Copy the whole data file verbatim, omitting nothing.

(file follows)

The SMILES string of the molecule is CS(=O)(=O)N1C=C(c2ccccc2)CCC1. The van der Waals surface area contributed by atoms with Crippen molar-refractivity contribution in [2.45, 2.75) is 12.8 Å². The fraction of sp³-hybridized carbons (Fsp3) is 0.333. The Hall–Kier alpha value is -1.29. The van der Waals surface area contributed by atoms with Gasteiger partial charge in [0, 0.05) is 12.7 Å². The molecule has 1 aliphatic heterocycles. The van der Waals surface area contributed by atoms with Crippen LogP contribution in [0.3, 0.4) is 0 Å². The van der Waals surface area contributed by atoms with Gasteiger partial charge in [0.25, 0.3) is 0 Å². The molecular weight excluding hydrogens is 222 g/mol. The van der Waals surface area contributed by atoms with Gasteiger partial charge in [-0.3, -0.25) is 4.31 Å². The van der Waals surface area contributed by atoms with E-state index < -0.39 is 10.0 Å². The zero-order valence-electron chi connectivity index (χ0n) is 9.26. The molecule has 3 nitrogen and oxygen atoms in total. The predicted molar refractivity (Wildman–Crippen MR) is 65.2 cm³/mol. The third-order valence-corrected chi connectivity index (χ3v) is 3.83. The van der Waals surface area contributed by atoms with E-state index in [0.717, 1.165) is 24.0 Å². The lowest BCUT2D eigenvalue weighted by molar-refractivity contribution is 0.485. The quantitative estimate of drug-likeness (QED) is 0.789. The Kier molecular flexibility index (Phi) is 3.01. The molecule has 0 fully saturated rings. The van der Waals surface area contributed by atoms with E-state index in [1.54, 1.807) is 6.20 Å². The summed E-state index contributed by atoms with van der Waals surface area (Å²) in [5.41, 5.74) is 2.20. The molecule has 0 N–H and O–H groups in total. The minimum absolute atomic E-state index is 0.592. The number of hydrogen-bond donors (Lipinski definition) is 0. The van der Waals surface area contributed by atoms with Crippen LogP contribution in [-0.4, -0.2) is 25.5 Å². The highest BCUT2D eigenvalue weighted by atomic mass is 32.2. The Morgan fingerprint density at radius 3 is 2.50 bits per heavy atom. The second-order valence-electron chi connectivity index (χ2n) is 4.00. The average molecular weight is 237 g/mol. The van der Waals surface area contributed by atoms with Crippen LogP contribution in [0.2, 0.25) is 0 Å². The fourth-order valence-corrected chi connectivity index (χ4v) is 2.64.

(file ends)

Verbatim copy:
The SMILES string of the molecule is CS(=O)(=O)N1C=C(c2ccccc2)CCC1. The van der Waals surface area contributed by atoms with Crippen molar-refractivity contribution in [2.45, 2.75) is 12.8 Å². The fraction of sp³-hybridized carbons (Fsp3) is 0.333. The Hall–Kier alpha value is -1.29. The van der Waals surface area contributed by atoms with Gasteiger partial charge in [0, 0.05) is 12.7 Å². The molecule has 1 aliphatic heterocycles. The van der Waals surface area contributed by atoms with Crippen LogP contribution in [0.3, 0.4) is 0 Å². The van der Waals surface area contributed by atoms with Gasteiger partial charge in [0.25, 0.3) is 0 Å². The molecular weight excluding hydrogens is 222 g/mol. The van der Waals surface area contributed by atoms with Gasteiger partial charge in [-0.3, -0.25) is 4.31 Å². The van der Waals surface area contributed by atoms with E-state index < -0.39 is 10.0 Å². The zero-order valence-electron chi connectivity index (χ0n) is 9.26. The molecule has 3 nitrogen and oxygen atoms in total. The predicted molar refractivity (Wildman–Crippen MR) is 65.2 cm³/mol. The third-order valence-corrected chi connectivity index (χ3v) is 3.83. The van der Waals surface area contributed by atoms with E-state index in [0.717, 1.165) is 24.0 Å². The lowest BCUT2D eigenvalue weighted by molar-refractivity contribution is 0.485. The quantitative estimate of drug-likeness (QED) is 0.789. The Kier molecular flexibility index (Phi) is 3.01. The molecule has 0 fully saturated rings. The van der Waals surface area contributed by atoms with E-state index in [1.54, 1.807) is 6.20 Å². The summed E-state index contributed by atoms with van der Waals surface area (Å²) in [5.41, 5.74) is 2.20. The molecule has 0 N–H and O–H groups in total. The minimum absolute atomic E-state index is 0.592. The number of hydrogen-bond donors (Lipinski definition) is 0. The van der Waals surface area contributed by atoms with Crippen LogP contribution in [-0.4, -0.2) is 25.5 Å². The highest BCUT2D eigenvalue weighted by atomic mass is 32.2. The Morgan fingerprint density at radius 3 is 2.50 bits per heavy atom. The second-order valence-electron chi connectivity index (χ2n) is 4.00. The average molecular weight is 237 g/mol. The van der Waals surface area contributed by atoms with Crippen LogP contribution in [0.2, 0.25) is 0 Å². The fourth-order valence-corrected chi connectivity index (χ4v) is 2.64.